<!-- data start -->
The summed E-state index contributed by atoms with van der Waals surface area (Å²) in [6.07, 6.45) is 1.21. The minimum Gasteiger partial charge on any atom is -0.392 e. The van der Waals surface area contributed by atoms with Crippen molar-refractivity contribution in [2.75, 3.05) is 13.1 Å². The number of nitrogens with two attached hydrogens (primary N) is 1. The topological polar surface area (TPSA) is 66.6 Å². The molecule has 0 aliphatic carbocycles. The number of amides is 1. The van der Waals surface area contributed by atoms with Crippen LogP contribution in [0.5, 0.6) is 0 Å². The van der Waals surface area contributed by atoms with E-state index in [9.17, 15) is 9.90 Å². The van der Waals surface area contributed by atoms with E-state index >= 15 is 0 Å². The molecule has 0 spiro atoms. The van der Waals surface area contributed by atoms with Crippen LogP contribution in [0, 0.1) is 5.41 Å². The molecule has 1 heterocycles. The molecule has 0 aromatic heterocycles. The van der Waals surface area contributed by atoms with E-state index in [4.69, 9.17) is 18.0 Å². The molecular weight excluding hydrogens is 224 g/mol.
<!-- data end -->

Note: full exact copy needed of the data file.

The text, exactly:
The summed E-state index contributed by atoms with van der Waals surface area (Å²) in [6.07, 6.45) is 1.21. The minimum Gasteiger partial charge on any atom is -0.392 e. The van der Waals surface area contributed by atoms with Crippen molar-refractivity contribution in [2.75, 3.05) is 13.1 Å². The number of nitrogens with two attached hydrogens (primary N) is 1. The topological polar surface area (TPSA) is 66.6 Å². The molecule has 0 aliphatic carbocycles. The number of amides is 1. The van der Waals surface area contributed by atoms with Crippen LogP contribution in [0.5, 0.6) is 0 Å². The van der Waals surface area contributed by atoms with E-state index in [9.17, 15) is 9.90 Å². The van der Waals surface area contributed by atoms with E-state index >= 15 is 0 Å². The molecule has 0 spiro atoms. The van der Waals surface area contributed by atoms with Crippen LogP contribution in [0, 0.1) is 5.41 Å². The molecule has 1 heterocycles. The molecule has 0 aromatic heterocycles. The van der Waals surface area contributed by atoms with E-state index in [4.69, 9.17) is 18.0 Å². The molecular weight excluding hydrogens is 224 g/mol.